The following guest sermon was submitted by ULC minister Katherine Fielder. All ULC Ministers are invited to contribute their own sermons for consideration/publication. To submit a sermon, please email it to firstname.lastname@example.org.
The coming Apocalypse will be televised. And that’s not necessarily a bad thing. Here me out.
If you, like me, feel the world has taken a sharp nosedive toward uncertain oblivion, I’m here to tell you this might be for the best. Our society is struggling with palpable fears about global warming, mass migration, tyranny, terrorism, gross inequality and the numbing technological disconnectedness of our once-shared humanity. It almost feels like the end has been nigh for way too long now, and that we might just be past the expiration date to do anything about it.
But what if the end of the world is exactly what we need? What if it’s the calamitous event that turns us around. There is a doomsday scenario where humanity rebounds afterward, and future generations will look back on it as the moment we, as a species, came back from the brink.
The Apocalypse Won’t Be So Bad
Hollywood and science fiction have long convinced us that ‘post-apocalyptic’ is a dark and dreary adjective. However, not all doomsday literature is like that. The stories that were popular around the time of Jesus offered worried citizens a different message: the uplifting idea that the dominant powers of the day were not ultimate ones. And so, it’s worth remembering that what is here today – the despots with bad haircuts and even worse intentions, the men who seek to dominate women and the religious leaders who hide behind their gods – will be gone tomorrow.
What Does “Apocalypse” Mean?
Before we delve any further, let’s get our facts straight.
In Greek, the word apocalypse means to uncover, to peel away and to expose what lies underneath the surface. Humanity has always known suffering, but the world we live in today stings like an open sore because misery has become all too accessible.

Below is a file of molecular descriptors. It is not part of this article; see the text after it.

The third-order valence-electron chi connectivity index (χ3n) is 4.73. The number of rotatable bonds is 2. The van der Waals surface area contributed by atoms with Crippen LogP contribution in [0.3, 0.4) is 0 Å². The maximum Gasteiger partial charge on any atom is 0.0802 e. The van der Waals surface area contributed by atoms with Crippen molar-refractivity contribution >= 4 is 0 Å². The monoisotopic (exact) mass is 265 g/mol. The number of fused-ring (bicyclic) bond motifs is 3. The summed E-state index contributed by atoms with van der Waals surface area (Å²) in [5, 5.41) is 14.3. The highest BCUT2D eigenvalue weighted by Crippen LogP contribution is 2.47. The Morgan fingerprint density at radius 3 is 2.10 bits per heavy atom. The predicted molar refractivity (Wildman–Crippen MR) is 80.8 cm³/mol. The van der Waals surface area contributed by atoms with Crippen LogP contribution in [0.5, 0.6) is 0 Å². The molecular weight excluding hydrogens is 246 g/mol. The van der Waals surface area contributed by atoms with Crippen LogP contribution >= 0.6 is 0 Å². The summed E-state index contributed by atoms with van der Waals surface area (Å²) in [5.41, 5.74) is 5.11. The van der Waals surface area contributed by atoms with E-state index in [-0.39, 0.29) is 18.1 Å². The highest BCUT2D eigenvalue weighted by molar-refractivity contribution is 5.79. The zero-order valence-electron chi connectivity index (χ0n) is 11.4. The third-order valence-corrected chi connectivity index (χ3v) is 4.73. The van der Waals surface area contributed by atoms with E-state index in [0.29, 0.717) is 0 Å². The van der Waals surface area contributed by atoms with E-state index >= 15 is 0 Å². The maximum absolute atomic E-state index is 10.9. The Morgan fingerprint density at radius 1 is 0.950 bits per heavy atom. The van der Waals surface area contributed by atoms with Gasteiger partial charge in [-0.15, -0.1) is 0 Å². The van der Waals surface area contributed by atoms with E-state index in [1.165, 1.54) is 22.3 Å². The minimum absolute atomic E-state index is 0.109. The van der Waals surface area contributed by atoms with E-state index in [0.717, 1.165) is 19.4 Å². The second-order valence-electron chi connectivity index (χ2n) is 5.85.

And while vile revelations about humanity (like those uncovered in the #MeToo movement) have provided one facet of this great reveal, the general malaise that seems to have gripped our collective conscience is closely tied to the fact that we are suddenly living in interconnected world where we’re constantly bombarded by every evil that ails humanity.
The world has become the junkie with the track marks you can no longer ignore on the street; the racist uncle who embarrasses your new girlfriend over Thanksgiving dinner. Maybe the oceans have been getting warmer, the corals disappearing and entire species of animals going extinct for decades, but we’re only coming to terms with it now.
Social media has made it so that every last human atrocity can now be instantly captured, publicized, shared and confronted. Again, there’s nothing new with death and destruction, except our newfound ability to witness the undoing of the global human experiment in real time, to stare deep into the mirror and see just how ugly we all can be.
Heresy and Hypocrisy
What we find when we stare long enough is true heresy – and not just the kind that Nineteenth-century theologian Friedrich Schleiermacher defined as “that which preserves the appearance of Christianity, and yet contradicts its essence.”
Today, the NRA justifies mass murders as unfortunate consequences of a God-given right to own guns. Churches discriminate against gays and religious minorities and hide behind antiquated lines of scripture, then play the victim when they receive public criticism.
To be clear, these are just a few examples of the mind-numbing hypocrisy inherent in the world today. It’s nothing new – but now that it’s being exposed to the masses, the inevitable result will be war, destruction, and an end to life on earth as we know it.
A New World
So, think of this impending Apocalypse as humanity’s rock bottom: that last hit that makes you so helpless you drag yourself to rehab; that natural disaster that forces climate-change deniers to face the facts when it’s their house burning down or getting swallowed by the sea. Hold on to this truth: when there’s nowhere left to go but up, we will indeed rise again.
And when that happens, this period will feel like a blessing in disguise.